Deleted Scenes (14:10, 1080p) (AVAILABLE BOTH ON BLU-RAY AND DVD) – Ten deleted scenes are presented here, totaling just over 14 minutes. There’s nothing particularly critical here – just additional beats and jokes along the way.
Extended/Alternate Scenes (16:15, 1080p) (AVAILABLE BOTH ON BLU-RAY AND DVD) – Seven scenes from the movie are given extensions or alternate versions here. Again, there’s nothing particularly critical here. If anything, this is a chance to see the cast doing further improvisations past what was included in the movie.
Gag Reel (3:54, 1080p) (AVAILABLE BOTH ON BLU-RAY AND DVD) – A quick gag reel is included here. It’s actually the same footage used in the movie itself over the end credits. Here, the viewer can see the footage without the credits rolling by on the other side of the screen.
Michelle Darnell Original Groundlings Sketch (7:25, 1080p) (EXCLUSIVE TO BLU-RAY) – Here’s the best special feature on the Blu-ray. It’s the original live infomercial sketch from McCarthy’s time with the Groundlings, taped (or digitized) in 2005. It’s pretty funny material and it gives you everything you need to know about Michelle Darnell. And it’s all done in 7 ½ minutes. To my mind, it’s actually more entertaining than the movie in this compact delivery.
Origin Story (7:16, 1080p) (EXCLUSIVE TO BLU-RAY) – This featurette actually gets a lot done in a short time – mostly by spending as much of it as possible in visiting with the cast and writers of the movie. As it shows, nearly all of the cast come from McCarthy and Falcone’s time with the Groundlings, and the movie can be seen as a culmination of their ideas about this character and her world.
Peter Dinklage Gets to the Point (8:11, 1080p) (EXCLUSIVE TO BLU-RAY) – This featurette really focuses, obviously, on Peter Dinklage’s participation in the movie, including the training he needed to get for the climactic scene in the penthouse. Dinklage himself makes a pretty funny point about his pretentious character Renault, whose real name is Ron but who feels he must put on airs. Dinklage compares this to Americans who go to London and can be heard having suddenly acquired a “British” accent not five minutes after they’ve arrived…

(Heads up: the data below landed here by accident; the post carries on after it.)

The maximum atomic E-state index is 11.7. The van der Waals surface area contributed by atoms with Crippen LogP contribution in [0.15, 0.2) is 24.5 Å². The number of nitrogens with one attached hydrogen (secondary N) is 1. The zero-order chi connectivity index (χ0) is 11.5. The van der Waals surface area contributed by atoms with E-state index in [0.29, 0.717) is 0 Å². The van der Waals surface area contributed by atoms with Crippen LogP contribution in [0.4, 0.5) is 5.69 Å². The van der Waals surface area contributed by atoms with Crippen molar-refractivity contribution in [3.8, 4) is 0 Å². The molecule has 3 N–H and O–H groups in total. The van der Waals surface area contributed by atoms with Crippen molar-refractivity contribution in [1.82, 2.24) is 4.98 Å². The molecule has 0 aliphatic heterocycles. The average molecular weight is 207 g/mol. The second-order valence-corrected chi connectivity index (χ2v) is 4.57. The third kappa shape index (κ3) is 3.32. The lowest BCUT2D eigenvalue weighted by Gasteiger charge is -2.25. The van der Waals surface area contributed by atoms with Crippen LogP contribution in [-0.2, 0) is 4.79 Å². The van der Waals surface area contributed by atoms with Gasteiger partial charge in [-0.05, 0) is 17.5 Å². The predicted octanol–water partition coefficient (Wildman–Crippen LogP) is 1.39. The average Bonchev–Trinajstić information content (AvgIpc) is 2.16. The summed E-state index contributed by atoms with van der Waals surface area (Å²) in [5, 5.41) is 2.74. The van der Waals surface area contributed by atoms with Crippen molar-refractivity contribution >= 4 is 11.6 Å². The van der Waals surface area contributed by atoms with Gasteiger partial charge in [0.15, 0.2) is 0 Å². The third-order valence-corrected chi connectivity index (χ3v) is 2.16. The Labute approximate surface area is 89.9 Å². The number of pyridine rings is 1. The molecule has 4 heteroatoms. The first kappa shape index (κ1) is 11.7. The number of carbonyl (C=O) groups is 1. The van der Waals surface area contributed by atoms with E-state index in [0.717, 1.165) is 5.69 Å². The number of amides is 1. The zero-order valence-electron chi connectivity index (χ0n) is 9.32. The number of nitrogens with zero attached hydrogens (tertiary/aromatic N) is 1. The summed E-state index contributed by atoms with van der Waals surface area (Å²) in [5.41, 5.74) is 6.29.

Everybody Loves Kristen Bell (6:50, 1080p) (EXCLUSIVE TO BLU-RAY) – This featurette covers Kristen Bell, who is unanimously praised by everyone else in the production.
DVD Edition – An SD DVD of the movie is included in the packaging, containing both versions of the movie in an anamorphic 1.85:1 transfer and Dolby Digital 5.1 sound in English, French and Spanish (@448 kbps), as well as the English DVS track (albeit with the DVS track only working on the Theatrical Cut). Of the Special Features, the DVD carries just the Alternate Ending, the Deleted Scenes, the Extended/Alternate Scenes and the Gag Reel from the end credits.
Digital and Ultraviolet Copies – Instructions for obtaining digital and Ultraviolet copies of the movie are available on an insert in the packaging.
The film and special features are subtitled in English, French and Spanish. The usual pop-up menu is present, along with a complete chapter menu.
The Boss is not a great movie, or even a very good one. But it does have some amusing moments and fans of Melissa McCarthy are likely to enjoy it. The Blu-ray serves up the movie in solid high definition, along with a brace of special features that thankfully include the original Groundlings sketch that introduced the central character.